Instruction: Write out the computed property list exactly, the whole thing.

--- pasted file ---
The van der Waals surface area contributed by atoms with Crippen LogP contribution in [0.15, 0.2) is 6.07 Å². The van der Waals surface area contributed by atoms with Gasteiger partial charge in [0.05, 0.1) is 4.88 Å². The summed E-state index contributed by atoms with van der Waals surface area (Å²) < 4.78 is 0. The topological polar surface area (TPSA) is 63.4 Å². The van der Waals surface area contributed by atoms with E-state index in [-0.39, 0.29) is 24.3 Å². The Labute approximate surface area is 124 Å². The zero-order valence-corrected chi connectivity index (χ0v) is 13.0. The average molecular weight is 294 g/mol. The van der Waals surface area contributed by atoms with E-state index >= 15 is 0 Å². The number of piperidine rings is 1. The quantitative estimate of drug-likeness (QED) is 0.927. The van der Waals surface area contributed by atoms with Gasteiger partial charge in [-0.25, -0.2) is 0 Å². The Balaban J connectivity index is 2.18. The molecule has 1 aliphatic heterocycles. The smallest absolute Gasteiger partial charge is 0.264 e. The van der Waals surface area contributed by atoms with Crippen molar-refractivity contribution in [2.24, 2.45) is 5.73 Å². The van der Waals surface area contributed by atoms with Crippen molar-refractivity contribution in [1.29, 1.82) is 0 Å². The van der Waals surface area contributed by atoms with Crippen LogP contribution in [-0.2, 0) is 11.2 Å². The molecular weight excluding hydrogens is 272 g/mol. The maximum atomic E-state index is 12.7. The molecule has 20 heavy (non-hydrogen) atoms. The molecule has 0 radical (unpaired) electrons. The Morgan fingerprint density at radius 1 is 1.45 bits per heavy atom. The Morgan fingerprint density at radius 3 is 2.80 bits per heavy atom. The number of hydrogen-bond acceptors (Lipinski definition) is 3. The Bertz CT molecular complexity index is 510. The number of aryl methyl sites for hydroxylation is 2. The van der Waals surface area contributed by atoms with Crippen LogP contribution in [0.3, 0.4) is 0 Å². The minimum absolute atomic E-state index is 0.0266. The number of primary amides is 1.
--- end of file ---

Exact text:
The van der Waals surface area contributed by atoms with Crippen LogP contribution in [0.15, 0.2) is 6.07 Å². The van der Waals surface area contributed by atoms with Gasteiger partial charge in [0.05, 0.1) is 4.88 Å². The summed E-state index contributed by atoms with van der Waals surface area (Å²) < 4.78 is 0. The topological polar surface area (TPSA) is 63.4 Å². The van der Waals surface area contributed by atoms with E-state index in [-0.39, 0.29) is 24.3 Å². The Labute approximate surface area is 124 Å². The zero-order valence-corrected chi connectivity index (χ0v) is 13.0. The average molecular weight is 294 g/mol. The van der Waals surface area contributed by atoms with E-state index >= 15 is 0 Å². The number of piperidine rings is 1. The quantitative estimate of drug-likeness (QED) is 0.927. The van der Waals surface area contributed by atoms with Gasteiger partial charge in [-0.25, -0.2) is 0 Å². The Balaban J connectivity index is 2.18. The molecule has 1 aliphatic heterocycles. The smallest absolute Gasteiger partial charge is 0.264 e. The van der Waals surface area contributed by atoms with Crippen molar-refractivity contribution in [2.24, 2.45) is 5.73 Å². The van der Waals surface area contributed by atoms with Crippen molar-refractivity contribution in [1.29, 1.82) is 0 Å². The van der Waals surface area contributed by atoms with Crippen LogP contribution in [-0.2, 0) is 11.2 Å². The molecular weight excluding hydrogens is 272 g/mol. The maximum atomic E-state index is 12.7. The molecule has 20 heavy (non-hydrogen) atoms. The molecule has 0 radical (unpaired) electrons. The Morgan fingerprint density at radius 1 is 1.45 bits per heavy atom. The Morgan fingerprint density at radius 3 is 2.80 bits per heavy atom. The number of hydrogen-bond acceptors (Lipinski definition) is 3. The Bertz CT molecular complexity index is 510. The number of aryl methyl sites for hydroxylation is 2. The van der Waals surface area contributed by atoms with Crippen LogP contribution in [0.3, 0.4) is 0 Å². The minimum absolute atomic E-state index is 0.0266. The number of primary amides is 1.